From the April 30 edition of Fox Business' Lou Dobbs Tonight:
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Sean Hannity devoted his Fox News show Friday to furthering misleading attacks on President Obama's record on national security.
Hannity opened his show by playing a misleading political ad from a right-wing political activist that deceptively edited statements President Obama made about the Osama bin Laden raid to make it look like Obama took all the credit for the success of the raid himself. Hannity then asked audience members whether they agreed that Obama "politicized the killing of bin Laden this week":
The reality is that President Obama has repeatedly thanked and praised the American troops and other military and intelligence individuals who participated in the mission.
Hannity later turned to birther and less than ethical Fox military analyst Gen. Thomas McInerney to criticize the Obama administration for attempting to negotiate with the Taliban. McInerney said "you can't negotiate with them." However, CIA Director Gen. David Petraeus, former Defense Secretary Robert Gates, and many other national security experts have said that it is in America's interest to negotiate with the Taliban.
Perhaps the most disgraceful part of Hannity's special was when he brought up the topic of waterboarding and said that "President Obama calls that torture." Fox national security analyst KT McFarland then offered a full-throated defense of the practice:
McFARLAND: No, it's not torture. And there's a second issue, which is: Did it work? And it worked. And if it worked, it's kept the United States safe for this last 10 years -- even if it's torture, it's probably worth doing.
In fact, former interrogators, intelligence officials, and experts have stated that torture did not lead to bin Laden's whereabouts, and furthermore, that it doesn't provide trustworthy information.
And it's not just President Obama that "claims" waterboarding is torture.
In an April 22 Wall Street Journal op-ed, Ann Marlowe of the conservative Hudson Institute dismissed recently published photos of U.S. military personnel posing with Afghan corpses, writing: "[S]ometimes, men do dumb things. This is one of them, and not much more." Marlowe further compared the actions of the military personnel in the photos to "the way football teams psych themselves up for games."
From Marlowe's op-ed, titled, "Much Ado About Afghan War Photos":
Part of the issue here is also the accelerating feminization of American culture, which has caused the increasing demonization of relatively normal male behavior. Men at war demonize their enemy and enact their triumph over him symbolically. That is part of the psychology that makes them able to kill.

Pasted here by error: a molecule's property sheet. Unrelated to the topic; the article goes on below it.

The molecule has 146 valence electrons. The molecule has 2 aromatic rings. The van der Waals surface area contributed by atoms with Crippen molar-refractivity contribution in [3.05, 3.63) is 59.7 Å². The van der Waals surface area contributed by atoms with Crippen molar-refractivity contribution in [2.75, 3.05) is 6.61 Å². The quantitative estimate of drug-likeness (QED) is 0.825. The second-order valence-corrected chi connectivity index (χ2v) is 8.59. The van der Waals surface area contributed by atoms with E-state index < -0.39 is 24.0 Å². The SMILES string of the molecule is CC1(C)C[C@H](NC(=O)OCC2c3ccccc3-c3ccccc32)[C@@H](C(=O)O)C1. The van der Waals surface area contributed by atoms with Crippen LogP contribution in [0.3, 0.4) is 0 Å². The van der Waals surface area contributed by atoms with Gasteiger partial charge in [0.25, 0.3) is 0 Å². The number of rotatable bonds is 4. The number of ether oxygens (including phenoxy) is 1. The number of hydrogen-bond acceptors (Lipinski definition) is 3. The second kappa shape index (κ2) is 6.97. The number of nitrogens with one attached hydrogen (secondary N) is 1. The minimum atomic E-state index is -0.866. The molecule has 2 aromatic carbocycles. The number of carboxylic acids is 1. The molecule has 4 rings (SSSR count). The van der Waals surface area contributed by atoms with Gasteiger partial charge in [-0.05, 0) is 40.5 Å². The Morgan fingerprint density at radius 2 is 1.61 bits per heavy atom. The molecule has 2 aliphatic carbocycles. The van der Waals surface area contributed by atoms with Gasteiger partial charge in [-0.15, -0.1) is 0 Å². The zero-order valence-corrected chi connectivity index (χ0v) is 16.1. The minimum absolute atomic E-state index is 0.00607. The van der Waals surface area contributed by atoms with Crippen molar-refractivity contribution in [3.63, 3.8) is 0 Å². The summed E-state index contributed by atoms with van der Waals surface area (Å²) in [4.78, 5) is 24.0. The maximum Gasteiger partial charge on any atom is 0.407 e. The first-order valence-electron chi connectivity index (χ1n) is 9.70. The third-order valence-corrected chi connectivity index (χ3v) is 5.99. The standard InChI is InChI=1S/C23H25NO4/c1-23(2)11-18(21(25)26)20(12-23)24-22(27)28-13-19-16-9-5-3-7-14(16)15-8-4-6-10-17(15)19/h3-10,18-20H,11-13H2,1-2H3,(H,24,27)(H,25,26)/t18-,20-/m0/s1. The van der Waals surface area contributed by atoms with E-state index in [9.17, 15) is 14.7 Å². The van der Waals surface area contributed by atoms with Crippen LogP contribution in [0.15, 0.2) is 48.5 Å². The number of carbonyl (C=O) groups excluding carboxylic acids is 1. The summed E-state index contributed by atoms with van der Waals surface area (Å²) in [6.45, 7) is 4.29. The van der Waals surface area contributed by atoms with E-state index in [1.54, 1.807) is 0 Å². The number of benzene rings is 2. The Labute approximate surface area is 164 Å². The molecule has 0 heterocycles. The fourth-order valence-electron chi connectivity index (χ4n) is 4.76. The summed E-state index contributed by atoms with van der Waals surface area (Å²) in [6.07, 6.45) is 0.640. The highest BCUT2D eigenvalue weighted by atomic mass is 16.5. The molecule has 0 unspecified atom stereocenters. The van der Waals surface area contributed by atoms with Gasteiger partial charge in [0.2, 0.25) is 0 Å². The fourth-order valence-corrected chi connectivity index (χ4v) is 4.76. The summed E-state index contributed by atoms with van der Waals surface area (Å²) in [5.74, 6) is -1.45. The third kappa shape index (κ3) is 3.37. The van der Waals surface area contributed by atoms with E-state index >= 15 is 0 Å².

No, it isn't pretty, but it's not that different from the way football teams psych themselves up for games or the way that (with less physicality) a big company's sales force revs up for a new product introduction. Male aggressivity serves a purpose in a healthy society -- as many of us realized for the first time when the U.S. had to fight back after 9/11.
And sometimes, men do dumb things. This is one of them, and not much more.
The photos, first published last week by the Los Angeles Times, have been widely condemned by the Pentagon, Defense Secretary Leon Panetta, and the senior allied commander in Afghanistan, Gen. John Allen. Army spokesman Col. Thomas W. Collins was quoted as saying: "[T]hese photos are probably a manifestation of the soldiers' relief that this insurgent no longer posed a threat to them or their fellow soldiers. That cannot excuse what they did. We are the United States Army, and the world rightly has very high expectations that our soldiers will do what's right. Clearly, that didn't happen in this case." Afghan President Hamid Karzai has called the photos "inhumane and provocative."
Last week, Fox News military analysts Lt. Gen. Tom McInerney and Lt. Col. Ralph Peters similarly downplayed the photos. Peters claimed that the photos "did not even rise to the level of a fraternity prank" and that they were just images of "young people blowing off testosterone." McInerney said that the soldiers "weren't deliberately desecrating" the bodies in the course of doing their jobs, "although they probably should." He continued: "We shouldn't worry about the remains of suicide bombers, but we do."
Fox News figures are lambasting President Obama as "weak" for apologizing to Afghans after U.S. military personnel burned copies of the Quran. This criticism is bizarre, as Obama's reaction to the incident is fully consistent with U.S. precedent: in 2008, President Bush similarly apologized to Iraq's prime minister following the desecration of a Quran by American military personnel.